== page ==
WORKERS from three separate government departments, some of them engaged in indefinite strike action, will hold a joint demonstration and march through central London at midday today.
Outsourced workers at the Department for Business, Energy and Industrial Strategy (BEIS), HMRC and the FCO (Foreign and Commonwealth Office) are joining up to unite their struggles today.
The march is assembling outside BEIS (1 Victoria Street, London, SW1H 0ET) at 11.30am and departing at 12 noon to HMRC on 100 Parliament Street.
‘Come along with flags and banners and show your support for the campaign. We will be leafleting the HMRC office about the disputes and have bucket collections for the strike funds,’ urges the PCS.
On Monday 15 July, outsourced cleaners and caters employed by Aramark and ISS at BEIS started indefinite strike action in their demand for the London Living Wage.
ISS cleaners in HMRC Bootle and Liverpool took two days strike action on 15 and 16 July in their fight to end poverty pay.
Interserve cleaners, porters and maintenance staff at the FCO have taken 11 days of strike action over pay and trade union recognition and have called a further three-day strike for 29-31 July.
Solidarity and support
Today, Thursday 18 July, cleaners from HMRC in Bootle are coming down to join their colleagues from BEIS and the FCO for the joint rally and demonstration against outsourcing and low pay.
PCS stated on Monday: ‘Our members who are cleaners and caterers working for Aramark and ISS have begun their indefinite walkout with huge support from the wider trade union movement.
‘Contracted-out workers at the Department for Business Energy and Industrial Strategy (BEIS) received a rousing reception from fellow trade unionists as they walked at noon on Monday.
‘The cleaners and caterers have been campaigning for over nine months for the London Living Wage and previously taken part in a series of stoppages against contractors Aramark and ISS.
‘Now in a major escalation of their campaign for pay justice, they have downed tools for an indefinite period, until they reach a negotiated settlement with the contractors.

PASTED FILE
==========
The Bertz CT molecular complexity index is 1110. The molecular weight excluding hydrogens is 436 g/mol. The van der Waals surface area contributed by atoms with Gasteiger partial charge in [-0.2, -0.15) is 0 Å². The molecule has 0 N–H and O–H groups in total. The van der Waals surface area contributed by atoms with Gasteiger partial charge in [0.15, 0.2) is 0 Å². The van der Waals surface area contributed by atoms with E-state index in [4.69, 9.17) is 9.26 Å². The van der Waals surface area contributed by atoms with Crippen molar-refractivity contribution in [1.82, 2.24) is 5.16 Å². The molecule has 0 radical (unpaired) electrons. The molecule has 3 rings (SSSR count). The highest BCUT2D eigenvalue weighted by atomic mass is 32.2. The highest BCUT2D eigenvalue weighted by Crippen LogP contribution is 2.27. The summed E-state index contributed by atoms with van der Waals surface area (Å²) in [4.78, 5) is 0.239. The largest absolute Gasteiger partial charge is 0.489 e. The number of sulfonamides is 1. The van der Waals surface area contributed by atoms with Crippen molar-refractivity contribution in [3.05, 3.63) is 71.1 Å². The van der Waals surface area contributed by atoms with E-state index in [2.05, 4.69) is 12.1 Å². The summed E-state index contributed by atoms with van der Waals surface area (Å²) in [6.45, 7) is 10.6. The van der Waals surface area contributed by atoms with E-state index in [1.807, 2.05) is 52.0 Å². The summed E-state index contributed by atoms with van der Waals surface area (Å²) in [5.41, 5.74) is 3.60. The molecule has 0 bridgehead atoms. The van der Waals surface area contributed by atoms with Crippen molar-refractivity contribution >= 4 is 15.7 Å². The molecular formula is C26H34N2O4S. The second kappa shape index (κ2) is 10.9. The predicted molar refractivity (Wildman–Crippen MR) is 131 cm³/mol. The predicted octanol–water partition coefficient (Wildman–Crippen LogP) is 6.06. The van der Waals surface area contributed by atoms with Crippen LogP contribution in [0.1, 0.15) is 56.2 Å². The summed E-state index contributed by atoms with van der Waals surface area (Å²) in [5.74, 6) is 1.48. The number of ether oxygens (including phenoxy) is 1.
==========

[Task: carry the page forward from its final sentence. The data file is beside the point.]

‘They will be joined on strike from the 22 July for 5 days by contracted-out security, porters and postroom staff.
‘Workers in a separate dispute for a living wage and better working conditions have also go on strike for the first time.
‘Cleaners working for ISS in HMRC Bootle in Merseyside are on strike for two days from today.’
PCS General Secretary Mark Serwotka addressed the 100-strong crowd alongside other trade union general secretaries including RMT’s Mick Cash and new UCU leader Jo Grady.
Praising both sets of workers earlier, Serwotka said: ‘Contracted-out staff in BEIS have led a courageous campaign to win pay justice from unscrupulous and greedy contractors.
‘For them to have no other choice but to take indefinite strike action is a testament to their dogged determination to win.
‘PCS is supporting them all the way in their fight for the London Living Wage and I call upon the entire trades union movement to get behind our members.
‘I urge BEIS to take control of this situation, put pressure on the contractors to pay up and ultimately bring all of these staff back in-house.
‘ISS cleaners in HMRC Bootle also have the union’s full support in their fight. PCS is committed to fighting the scourge of outsourcing wherever it rears its ugly head.
‘Our members deserve to be paid a decent wage for the important work they do.’
Receptionist staff working for ISS at BEIS will also be balloted for action from the 29 July with a possibility of strike action in August.